In observing and capturing the changes on the South Kilburn estate, numerous construction practices and processes have attracted my attention. A discomforting eeriness is apparent in the concrete rectangles and windows boarded with metal sheets (picture 2). The geometric appeal of the image is overcome by a rigid, dystopian, apocalyptic feel. The dissonant curvature of satellite dishes and wires remain the only hint that these images depict abandoned dwellings.
The dust sheet has been a fascination for me. Weighing several tons, it is suspended by a crane and prevents the worst of the dust and debris being blown off the building site into the surrounding area during demolition. The markings on the dust sheet (picture 3) bear the ongoing marks of destruction concealed beneath, a canvas being continually reworked by the workings inside.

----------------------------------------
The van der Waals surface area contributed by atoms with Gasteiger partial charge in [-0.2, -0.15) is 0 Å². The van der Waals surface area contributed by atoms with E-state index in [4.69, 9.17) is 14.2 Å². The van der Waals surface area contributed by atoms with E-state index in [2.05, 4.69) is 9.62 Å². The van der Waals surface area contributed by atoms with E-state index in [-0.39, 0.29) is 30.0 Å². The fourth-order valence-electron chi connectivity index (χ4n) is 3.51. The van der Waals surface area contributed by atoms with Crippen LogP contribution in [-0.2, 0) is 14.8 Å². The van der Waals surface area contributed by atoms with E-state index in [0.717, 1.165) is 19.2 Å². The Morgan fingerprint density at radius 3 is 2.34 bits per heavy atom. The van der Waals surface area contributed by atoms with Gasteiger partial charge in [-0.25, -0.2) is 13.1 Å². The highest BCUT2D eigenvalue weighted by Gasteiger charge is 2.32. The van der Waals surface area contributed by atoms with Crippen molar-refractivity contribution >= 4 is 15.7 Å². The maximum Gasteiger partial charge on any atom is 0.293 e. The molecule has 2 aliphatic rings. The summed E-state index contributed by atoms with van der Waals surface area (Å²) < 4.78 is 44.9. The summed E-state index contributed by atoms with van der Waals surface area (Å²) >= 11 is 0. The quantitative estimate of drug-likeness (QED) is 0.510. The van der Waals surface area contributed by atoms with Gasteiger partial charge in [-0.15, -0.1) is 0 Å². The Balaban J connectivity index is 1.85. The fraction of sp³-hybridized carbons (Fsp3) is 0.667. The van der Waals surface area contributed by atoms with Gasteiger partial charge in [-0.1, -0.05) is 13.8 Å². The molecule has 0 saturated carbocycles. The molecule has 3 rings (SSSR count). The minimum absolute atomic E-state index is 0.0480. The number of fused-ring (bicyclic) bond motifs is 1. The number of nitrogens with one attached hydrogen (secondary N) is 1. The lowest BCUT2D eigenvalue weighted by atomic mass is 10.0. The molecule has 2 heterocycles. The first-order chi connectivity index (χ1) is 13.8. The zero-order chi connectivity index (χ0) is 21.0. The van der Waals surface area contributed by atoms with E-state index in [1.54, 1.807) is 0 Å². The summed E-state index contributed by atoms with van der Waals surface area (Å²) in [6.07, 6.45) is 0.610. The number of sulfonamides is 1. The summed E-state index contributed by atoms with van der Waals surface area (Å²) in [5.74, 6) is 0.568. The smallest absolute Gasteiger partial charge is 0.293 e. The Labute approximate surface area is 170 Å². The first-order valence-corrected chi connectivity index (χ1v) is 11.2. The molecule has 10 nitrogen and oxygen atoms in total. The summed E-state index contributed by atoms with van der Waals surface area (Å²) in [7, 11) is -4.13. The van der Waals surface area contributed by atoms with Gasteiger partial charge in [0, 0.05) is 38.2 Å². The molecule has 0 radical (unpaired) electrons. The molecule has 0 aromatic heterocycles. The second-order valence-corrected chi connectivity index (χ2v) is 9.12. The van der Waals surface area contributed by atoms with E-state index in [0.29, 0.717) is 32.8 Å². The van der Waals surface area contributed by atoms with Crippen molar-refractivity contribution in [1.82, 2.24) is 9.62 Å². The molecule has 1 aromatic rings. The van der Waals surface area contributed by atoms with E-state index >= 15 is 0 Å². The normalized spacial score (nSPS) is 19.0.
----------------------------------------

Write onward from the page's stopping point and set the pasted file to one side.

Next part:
This is in contrast to the cut marks on the wooden blocks (picture 4) used on-site for the carpenters building new housing. These pieces of wood serve as a cutting board to create panels used in the construction. It is interesting that whilst they bear the scars of creating something new, a geometric, accidental beauty presents itself.